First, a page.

In a Nutshell: If we can agree that search is the heart of your intranet, then a findability audit—i.e. determining how easy it is to find a specific piece of content—is akin to its annual health checkup. For part three of this series, Ephraim has designed a step-by-step guide that will walk you through optimizing your content to make it as findable—and as functional—as possible
To most intranet owners, the term “intranet search” sounds pretty ominous. But ominous with good reason: the unavoidable association with the Godfather of search—a.k.a. Google—makes intranet search sound convoluted and complex. It sounds like it might need a dedicated team of IT techies and a data scientist whose sole purpose is to tweak algorithms to optimize performance and results. It sounds, well, hard. Right? Wrong. It’s really not very difficult at all.
IMPROVE THE CONTENT, IMPROVE THE SEARCH
As mentioned, it’s easy to get lost in the assumed complexities of search. But it’s also easy to overcome those assumptions and get comfortable with it. Look at it this way: search is simply the ability to find what you need to help you achieve a specific task. In fact, good search should look as simple as this: click inside search box> type query> [relevant content] bubbles to the top of results> “click”. See, simple!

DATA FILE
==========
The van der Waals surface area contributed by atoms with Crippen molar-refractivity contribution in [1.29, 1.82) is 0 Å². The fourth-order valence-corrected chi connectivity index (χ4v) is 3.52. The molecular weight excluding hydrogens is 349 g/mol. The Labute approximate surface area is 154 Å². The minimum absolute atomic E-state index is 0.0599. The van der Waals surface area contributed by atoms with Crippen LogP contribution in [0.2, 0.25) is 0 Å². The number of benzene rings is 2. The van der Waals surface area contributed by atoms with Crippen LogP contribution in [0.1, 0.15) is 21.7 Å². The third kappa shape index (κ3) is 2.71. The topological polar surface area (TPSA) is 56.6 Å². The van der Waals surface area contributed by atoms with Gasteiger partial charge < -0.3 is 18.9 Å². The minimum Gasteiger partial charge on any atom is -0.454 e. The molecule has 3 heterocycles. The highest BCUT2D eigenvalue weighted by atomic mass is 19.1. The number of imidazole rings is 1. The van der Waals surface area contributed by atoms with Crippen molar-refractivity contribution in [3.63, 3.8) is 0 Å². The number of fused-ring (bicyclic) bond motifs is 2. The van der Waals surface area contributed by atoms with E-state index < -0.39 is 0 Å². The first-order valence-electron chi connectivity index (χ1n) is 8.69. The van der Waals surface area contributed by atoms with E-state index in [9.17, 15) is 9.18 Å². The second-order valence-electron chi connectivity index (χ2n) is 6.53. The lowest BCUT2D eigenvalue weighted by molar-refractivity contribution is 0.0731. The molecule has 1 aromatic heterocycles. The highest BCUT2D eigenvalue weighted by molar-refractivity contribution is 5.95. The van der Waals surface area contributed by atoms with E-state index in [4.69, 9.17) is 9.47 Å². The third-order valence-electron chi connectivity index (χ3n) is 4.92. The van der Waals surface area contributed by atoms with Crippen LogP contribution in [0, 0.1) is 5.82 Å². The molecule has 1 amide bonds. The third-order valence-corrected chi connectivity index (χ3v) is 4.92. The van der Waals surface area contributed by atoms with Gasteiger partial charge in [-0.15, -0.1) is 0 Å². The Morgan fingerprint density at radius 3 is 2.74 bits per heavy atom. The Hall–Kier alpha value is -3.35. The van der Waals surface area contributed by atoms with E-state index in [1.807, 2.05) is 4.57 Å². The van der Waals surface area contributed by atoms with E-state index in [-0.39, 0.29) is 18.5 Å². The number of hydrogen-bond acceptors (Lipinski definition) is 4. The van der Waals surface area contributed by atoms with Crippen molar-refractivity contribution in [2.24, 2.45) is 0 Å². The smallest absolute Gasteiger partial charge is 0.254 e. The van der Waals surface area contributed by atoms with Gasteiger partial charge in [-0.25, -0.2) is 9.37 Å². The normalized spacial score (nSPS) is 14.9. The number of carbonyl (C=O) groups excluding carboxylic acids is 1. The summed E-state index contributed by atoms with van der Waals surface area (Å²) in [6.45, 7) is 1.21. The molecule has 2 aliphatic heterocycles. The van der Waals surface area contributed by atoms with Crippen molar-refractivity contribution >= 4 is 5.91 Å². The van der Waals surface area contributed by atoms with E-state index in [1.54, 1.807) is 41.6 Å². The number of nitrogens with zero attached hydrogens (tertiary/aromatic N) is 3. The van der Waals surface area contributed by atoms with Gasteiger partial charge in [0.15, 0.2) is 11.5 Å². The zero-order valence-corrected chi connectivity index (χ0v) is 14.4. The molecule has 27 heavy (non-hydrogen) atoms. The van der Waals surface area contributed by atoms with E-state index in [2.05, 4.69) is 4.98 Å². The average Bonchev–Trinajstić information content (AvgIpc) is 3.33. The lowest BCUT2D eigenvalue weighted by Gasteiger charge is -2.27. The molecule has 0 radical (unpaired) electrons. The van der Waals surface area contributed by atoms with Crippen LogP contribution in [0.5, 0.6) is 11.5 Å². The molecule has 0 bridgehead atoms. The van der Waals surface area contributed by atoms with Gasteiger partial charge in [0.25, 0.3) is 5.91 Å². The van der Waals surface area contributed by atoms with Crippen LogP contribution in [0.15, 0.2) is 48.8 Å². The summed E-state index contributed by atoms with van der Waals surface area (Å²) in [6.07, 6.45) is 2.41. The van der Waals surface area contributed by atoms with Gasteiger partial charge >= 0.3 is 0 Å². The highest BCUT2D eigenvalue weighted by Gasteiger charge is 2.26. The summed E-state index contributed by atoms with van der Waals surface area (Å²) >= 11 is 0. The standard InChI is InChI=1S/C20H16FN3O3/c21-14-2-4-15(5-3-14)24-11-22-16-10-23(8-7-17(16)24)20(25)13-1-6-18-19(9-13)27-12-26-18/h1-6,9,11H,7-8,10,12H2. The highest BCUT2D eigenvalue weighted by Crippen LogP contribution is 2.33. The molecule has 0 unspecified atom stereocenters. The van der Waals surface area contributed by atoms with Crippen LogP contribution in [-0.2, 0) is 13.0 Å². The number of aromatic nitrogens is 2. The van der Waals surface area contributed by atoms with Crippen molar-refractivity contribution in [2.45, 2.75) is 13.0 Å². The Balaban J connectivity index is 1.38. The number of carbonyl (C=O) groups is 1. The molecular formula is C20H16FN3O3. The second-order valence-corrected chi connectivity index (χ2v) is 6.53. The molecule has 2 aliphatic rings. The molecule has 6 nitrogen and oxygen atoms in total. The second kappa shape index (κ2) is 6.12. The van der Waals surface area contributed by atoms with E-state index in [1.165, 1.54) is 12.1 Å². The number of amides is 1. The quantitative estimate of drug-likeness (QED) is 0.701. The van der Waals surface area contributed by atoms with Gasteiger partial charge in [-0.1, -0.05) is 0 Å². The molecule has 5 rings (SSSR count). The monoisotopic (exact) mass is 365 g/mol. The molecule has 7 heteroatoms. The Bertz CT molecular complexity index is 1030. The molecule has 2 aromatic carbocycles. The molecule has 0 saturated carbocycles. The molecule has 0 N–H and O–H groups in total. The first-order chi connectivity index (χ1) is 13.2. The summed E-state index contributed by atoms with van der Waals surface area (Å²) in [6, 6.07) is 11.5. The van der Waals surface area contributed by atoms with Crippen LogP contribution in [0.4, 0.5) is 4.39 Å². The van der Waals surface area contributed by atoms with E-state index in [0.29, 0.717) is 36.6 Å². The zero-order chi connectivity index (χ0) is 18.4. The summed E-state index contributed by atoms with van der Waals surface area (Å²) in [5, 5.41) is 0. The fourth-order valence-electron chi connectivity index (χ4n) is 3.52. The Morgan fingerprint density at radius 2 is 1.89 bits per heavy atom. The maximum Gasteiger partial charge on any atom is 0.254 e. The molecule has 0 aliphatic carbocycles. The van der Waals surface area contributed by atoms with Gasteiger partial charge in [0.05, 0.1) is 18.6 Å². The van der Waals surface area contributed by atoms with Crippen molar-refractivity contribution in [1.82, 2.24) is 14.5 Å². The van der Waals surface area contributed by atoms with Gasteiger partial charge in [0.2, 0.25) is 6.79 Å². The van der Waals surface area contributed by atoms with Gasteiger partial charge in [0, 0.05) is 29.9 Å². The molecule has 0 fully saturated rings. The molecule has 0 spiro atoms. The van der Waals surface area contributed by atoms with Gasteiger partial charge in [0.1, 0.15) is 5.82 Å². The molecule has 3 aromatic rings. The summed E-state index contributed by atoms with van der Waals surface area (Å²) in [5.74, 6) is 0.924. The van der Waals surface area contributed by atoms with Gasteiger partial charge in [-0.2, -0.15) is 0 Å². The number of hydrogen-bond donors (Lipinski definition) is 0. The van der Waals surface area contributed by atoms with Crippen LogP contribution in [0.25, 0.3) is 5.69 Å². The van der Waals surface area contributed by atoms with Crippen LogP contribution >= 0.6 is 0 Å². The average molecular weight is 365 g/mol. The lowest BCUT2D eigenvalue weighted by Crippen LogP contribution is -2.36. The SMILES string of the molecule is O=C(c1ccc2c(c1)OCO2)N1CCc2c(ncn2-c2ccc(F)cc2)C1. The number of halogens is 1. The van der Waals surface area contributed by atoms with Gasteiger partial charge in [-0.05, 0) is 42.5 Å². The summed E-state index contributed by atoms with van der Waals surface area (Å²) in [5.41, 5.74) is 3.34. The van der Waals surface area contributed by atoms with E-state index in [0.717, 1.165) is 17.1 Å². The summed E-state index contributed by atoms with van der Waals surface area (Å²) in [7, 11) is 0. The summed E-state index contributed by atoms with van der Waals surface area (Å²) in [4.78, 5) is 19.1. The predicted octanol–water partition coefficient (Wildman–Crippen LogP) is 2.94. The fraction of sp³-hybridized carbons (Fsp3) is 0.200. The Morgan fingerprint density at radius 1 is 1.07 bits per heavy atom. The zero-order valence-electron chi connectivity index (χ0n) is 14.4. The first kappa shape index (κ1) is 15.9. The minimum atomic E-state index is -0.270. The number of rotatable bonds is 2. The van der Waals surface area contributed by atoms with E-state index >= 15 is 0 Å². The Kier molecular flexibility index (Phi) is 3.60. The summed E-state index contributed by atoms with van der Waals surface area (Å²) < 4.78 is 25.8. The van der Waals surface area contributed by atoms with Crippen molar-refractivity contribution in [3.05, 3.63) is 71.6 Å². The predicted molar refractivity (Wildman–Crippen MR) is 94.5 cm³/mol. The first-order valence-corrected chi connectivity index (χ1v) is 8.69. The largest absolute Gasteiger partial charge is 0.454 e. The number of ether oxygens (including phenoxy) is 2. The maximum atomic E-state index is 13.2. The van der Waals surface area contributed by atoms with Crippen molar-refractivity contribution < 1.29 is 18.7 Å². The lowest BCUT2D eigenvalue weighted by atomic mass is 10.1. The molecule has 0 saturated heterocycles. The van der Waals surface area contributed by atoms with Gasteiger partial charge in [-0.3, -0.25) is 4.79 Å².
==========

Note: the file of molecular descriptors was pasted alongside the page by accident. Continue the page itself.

That said, there are many factors that contribute to making search “good” and one of those factors is the ever increasing cache of intranet-specific search queries that are carried out by your employees. These queries (and their subsequent actions) are critical to helping algorithms surface relevant, accurate content. Whether you click result number one, or click “back” and modify your query, accurate search is dependent on accurate setup; specifically, accurate content setup.
ON YOUR MARKS, GET SET….
This findability audit was designed to help you optimize your content structure to make it as findable and as functional as possible. It’s simple and actionable. Use it to assess how employees go about finding what they’re looking for. Use it to assess how findable your content is. Use it to inform what content you should be putting on your intranet. Or use it to assess how existing content should be modified to make it more findable and functional. Honestly it’s the Swiss army knife of intranet search audits!
STEP 1: Review the page/section’s purpose
Before we dive into the details, you’d be well advised to articulate a few key details about the content you’ll be assessing.
What page or section are you auditing?
A simple one to begin with: write down exactly what page you are auditing. This is obviously super straightforward, but it helps to contextualize the audit.
EXAMPLE: The holiday calendar
What is the purpose of the page?
The answer here is found by answering a single question: “Why does this page exist?” While this step will help focus your audit, it can also be revisited if you get stuck at any point along the way.
EXAMPLE: Purpose: help employees plan vacations/time off
Who is the audience?